It has to be acknowledged that Flintshire County Council tackled the job at breakneck speed, turning what might have been perceived as a threat into an opportunity for improvement. An inspection was carried out by Streetscene on 28th. A team was on the job on 29th and by 30th the Packhorse Bridge was looking better than it had looked within the living memory of many residents.
The Streetscene team recovered the missing stones from the River Alyn and put them back into place. They removed rooted trees that were causing structural damage and took a large amount of weed and silt from beneath the blocked archways. They completely exposed an archway that had virtually disappeared and opened up another channel for the river to prevent further damage by flooding. Six of the seven original archways are now open for floodwater to pass through.Flintshire’s swift action has been greatly welcomed. If the area is hit by freak flooding again every effort has been made to avoid damage to the bridge. The team involved deserve to be commended.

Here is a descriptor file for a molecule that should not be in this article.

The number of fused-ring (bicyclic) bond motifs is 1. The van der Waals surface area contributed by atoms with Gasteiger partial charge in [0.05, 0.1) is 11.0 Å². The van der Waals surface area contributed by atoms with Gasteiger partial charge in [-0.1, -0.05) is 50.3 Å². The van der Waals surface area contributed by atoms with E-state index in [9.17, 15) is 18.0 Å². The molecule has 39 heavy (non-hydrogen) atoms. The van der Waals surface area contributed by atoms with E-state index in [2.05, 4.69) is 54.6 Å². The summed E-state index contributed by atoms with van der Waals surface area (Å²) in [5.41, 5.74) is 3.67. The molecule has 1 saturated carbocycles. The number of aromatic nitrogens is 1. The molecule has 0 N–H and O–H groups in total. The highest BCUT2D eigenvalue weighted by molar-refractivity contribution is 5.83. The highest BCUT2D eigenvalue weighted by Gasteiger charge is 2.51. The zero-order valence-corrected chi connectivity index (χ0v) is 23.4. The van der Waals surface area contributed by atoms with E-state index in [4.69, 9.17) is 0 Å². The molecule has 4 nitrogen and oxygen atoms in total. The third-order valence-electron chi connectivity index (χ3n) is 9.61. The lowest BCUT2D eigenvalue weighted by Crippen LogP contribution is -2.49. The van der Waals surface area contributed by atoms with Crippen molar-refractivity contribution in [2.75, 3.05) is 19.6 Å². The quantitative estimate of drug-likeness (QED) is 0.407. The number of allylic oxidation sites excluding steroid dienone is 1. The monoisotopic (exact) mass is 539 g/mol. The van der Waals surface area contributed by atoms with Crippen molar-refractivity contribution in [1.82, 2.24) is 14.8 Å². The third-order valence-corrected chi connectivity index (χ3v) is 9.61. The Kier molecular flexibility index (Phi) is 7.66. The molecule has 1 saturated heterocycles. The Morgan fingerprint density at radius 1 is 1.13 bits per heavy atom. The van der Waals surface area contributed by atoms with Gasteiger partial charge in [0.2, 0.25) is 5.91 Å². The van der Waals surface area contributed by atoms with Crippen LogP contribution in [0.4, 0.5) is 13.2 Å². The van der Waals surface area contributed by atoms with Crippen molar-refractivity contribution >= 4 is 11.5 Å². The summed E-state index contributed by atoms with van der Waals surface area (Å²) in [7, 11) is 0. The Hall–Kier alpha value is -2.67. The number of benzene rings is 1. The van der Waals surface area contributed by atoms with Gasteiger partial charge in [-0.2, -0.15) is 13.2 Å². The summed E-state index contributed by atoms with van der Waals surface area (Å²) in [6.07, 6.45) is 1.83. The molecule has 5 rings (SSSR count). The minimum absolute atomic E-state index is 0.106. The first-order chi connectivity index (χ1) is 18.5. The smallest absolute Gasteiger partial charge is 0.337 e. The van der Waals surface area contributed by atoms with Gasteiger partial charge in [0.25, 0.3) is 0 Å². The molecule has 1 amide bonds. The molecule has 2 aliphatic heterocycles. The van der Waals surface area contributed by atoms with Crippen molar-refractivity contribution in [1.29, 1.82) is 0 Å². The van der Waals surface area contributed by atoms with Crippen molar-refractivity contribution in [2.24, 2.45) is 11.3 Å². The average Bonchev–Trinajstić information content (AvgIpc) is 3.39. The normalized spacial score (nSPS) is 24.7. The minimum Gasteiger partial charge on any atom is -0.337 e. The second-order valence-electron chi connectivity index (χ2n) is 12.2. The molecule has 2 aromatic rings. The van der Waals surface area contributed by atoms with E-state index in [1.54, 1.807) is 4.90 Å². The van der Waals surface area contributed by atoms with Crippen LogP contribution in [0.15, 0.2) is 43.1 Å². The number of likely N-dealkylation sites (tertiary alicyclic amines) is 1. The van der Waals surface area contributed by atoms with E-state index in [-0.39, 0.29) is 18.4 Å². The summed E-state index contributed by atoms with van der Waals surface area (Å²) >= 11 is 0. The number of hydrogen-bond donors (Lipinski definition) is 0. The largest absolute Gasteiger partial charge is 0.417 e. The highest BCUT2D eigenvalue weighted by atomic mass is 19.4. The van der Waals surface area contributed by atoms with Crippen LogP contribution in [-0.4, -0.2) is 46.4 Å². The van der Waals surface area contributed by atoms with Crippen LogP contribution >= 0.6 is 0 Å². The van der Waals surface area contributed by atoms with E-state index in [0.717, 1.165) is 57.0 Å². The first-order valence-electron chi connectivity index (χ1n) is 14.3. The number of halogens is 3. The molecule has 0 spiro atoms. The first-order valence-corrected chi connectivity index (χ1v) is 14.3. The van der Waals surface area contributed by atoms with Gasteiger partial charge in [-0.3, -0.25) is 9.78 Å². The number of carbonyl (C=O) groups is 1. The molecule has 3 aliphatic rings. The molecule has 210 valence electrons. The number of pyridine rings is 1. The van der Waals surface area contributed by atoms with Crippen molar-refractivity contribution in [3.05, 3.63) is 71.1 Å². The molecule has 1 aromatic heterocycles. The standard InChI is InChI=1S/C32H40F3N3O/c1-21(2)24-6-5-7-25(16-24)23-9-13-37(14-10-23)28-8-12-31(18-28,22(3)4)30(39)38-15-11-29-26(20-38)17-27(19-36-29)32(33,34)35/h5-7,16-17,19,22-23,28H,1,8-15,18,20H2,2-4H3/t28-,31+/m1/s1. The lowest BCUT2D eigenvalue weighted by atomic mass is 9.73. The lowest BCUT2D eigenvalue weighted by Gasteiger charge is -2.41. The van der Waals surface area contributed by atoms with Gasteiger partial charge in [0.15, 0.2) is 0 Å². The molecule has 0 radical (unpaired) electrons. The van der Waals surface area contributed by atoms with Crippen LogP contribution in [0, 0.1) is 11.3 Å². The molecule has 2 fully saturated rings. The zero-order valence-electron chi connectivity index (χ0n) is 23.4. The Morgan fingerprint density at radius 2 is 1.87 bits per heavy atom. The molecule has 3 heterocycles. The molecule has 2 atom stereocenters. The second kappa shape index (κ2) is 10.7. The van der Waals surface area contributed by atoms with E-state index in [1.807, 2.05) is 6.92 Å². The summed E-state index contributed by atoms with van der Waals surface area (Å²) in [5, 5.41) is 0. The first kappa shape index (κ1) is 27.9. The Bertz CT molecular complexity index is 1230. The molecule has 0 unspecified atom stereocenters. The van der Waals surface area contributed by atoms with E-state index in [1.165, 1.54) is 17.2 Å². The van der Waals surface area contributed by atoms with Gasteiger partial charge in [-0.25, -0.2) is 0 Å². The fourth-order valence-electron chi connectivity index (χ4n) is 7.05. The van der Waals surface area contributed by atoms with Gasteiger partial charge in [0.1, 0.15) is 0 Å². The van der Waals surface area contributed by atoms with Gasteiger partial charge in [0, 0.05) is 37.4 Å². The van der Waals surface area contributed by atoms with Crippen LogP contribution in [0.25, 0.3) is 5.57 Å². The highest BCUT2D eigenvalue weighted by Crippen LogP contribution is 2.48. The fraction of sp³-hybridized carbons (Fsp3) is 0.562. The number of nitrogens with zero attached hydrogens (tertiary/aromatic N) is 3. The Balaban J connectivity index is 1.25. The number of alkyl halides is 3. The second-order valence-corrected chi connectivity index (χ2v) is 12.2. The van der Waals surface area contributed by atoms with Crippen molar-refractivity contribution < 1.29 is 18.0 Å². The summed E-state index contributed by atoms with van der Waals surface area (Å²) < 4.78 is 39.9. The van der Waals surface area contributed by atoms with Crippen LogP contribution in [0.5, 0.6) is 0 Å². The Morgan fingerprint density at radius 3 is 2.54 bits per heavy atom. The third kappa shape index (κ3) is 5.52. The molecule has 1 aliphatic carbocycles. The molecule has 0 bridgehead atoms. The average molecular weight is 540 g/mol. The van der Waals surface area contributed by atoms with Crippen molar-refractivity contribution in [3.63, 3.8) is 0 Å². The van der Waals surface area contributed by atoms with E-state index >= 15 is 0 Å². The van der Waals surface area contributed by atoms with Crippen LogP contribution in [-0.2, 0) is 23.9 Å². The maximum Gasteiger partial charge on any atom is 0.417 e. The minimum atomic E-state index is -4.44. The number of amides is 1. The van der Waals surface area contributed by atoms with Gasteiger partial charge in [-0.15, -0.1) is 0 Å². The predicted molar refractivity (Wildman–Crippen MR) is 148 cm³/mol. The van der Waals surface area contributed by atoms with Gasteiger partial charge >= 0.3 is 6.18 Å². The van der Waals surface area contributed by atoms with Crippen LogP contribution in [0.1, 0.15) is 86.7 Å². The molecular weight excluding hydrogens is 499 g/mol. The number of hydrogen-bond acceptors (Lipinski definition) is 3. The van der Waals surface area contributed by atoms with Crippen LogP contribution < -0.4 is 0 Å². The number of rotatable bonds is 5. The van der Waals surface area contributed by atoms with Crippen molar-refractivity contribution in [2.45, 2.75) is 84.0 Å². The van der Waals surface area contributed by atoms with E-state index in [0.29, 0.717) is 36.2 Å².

Recent experiences do, of course, provoke several questions. Are there ways by which we, as a community, can work to preserve important parts of our heritage? Can we engage young people in ways which generate respect for monuments like the Packhorse Bridge and Caergwrle Castle? How will these monuments be managed during a period of severe austerity given the apparent expense involved? To what extent can the community itself act so that future generations can enjoy our heritage?
The views expressed in this article are those of the author and do not reflect the policy of Flintshire County Council. Readers are welcome to contact the author with any news or views on the local heritage at DHealey204@aol.com or by telephoning 01978 761 523.